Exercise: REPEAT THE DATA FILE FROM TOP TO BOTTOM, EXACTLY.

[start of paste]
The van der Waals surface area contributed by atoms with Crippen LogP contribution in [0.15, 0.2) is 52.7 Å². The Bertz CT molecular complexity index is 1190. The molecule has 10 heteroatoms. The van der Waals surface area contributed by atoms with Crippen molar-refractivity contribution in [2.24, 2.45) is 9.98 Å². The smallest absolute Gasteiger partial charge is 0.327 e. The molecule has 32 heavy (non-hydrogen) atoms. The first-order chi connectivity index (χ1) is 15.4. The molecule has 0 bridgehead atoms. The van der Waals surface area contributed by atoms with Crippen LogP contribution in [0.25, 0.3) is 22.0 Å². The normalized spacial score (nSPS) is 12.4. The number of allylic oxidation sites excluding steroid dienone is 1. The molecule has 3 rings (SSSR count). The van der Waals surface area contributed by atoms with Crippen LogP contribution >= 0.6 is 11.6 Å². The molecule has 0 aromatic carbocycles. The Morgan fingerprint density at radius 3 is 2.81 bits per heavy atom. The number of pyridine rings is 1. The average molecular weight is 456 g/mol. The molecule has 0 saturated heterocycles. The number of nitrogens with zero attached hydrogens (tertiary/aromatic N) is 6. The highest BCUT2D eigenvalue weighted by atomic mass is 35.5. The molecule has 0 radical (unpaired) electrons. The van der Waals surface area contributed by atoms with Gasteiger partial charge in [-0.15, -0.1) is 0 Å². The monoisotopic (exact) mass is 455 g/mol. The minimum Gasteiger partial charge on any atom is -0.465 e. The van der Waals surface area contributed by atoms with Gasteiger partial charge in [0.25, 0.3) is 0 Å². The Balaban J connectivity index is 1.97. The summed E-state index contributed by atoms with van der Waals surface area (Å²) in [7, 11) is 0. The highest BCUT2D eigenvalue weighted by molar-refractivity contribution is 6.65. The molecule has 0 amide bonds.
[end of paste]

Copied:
The van der Waals surface area contributed by atoms with Crippen LogP contribution in [0.15, 0.2) is 52.7 Å². The Bertz CT molecular complexity index is 1190. The molecule has 10 heteroatoms. The van der Waals surface area contributed by atoms with Crippen molar-refractivity contribution in [2.24, 2.45) is 9.98 Å². The smallest absolute Gasteiger partial charge is 0.327 e. The molecule has 32 heavy (non-hydrogen) atoms. The first-order chi connectivity index (χ1) is 15.4. The molecule has 0 bridgehead atoms. The van der Waals surface area contributed by atoms with Crippen LogP contribution in [0.25, 0.3) is 22.0 Å². The normalized spacial score (nSPS) is 12.4. The number of allylic oxidation sites excluding steroid dienone is 1. The molecule has 3 rings (SSSR count). The van der Waals surface area contributed by atoms with Crippen LogP contribution >= 0.6 is 11.6 Å². The molecule has 0 aromatic carbocycles. The Morgan fingerprint density at radius 3 is 2.81 bits per heavy atom. The number of pyridine rings is 1. The average molecular weight is 456 g/mol. The molecule has 0 saturated heterocycles. The number of nitrogens with zero attached hydrogens (tertiary/aromatic N) is 6. The highest BCUT2D eigenvalue weighted by atomic mass is 35.5. The molecule has 0 radical (unpaired) electrons. The van der Waals surface area contributed by atoms with Gasteiger partial charge in [-0.15, -0.1) is 0 Å². The monoisotopic (exact) mass is 455 g/mol. The minimum Gasteiger partial charge on any atom is -0.465 e. The van der Waals surface area contributed by atoms with Gasteiger partial charge in [0.25, 0.3) is 0 Å². The Balaban J connectivity index is 1.97. The summed E-state index contributed by atoms with van der Waals surface area (Å²) in [7, 11) is 0. The highest BCUT2D eigenvalue weighted by molar-refractivity contribution is 6.65. The molecule has 0 amide bonds.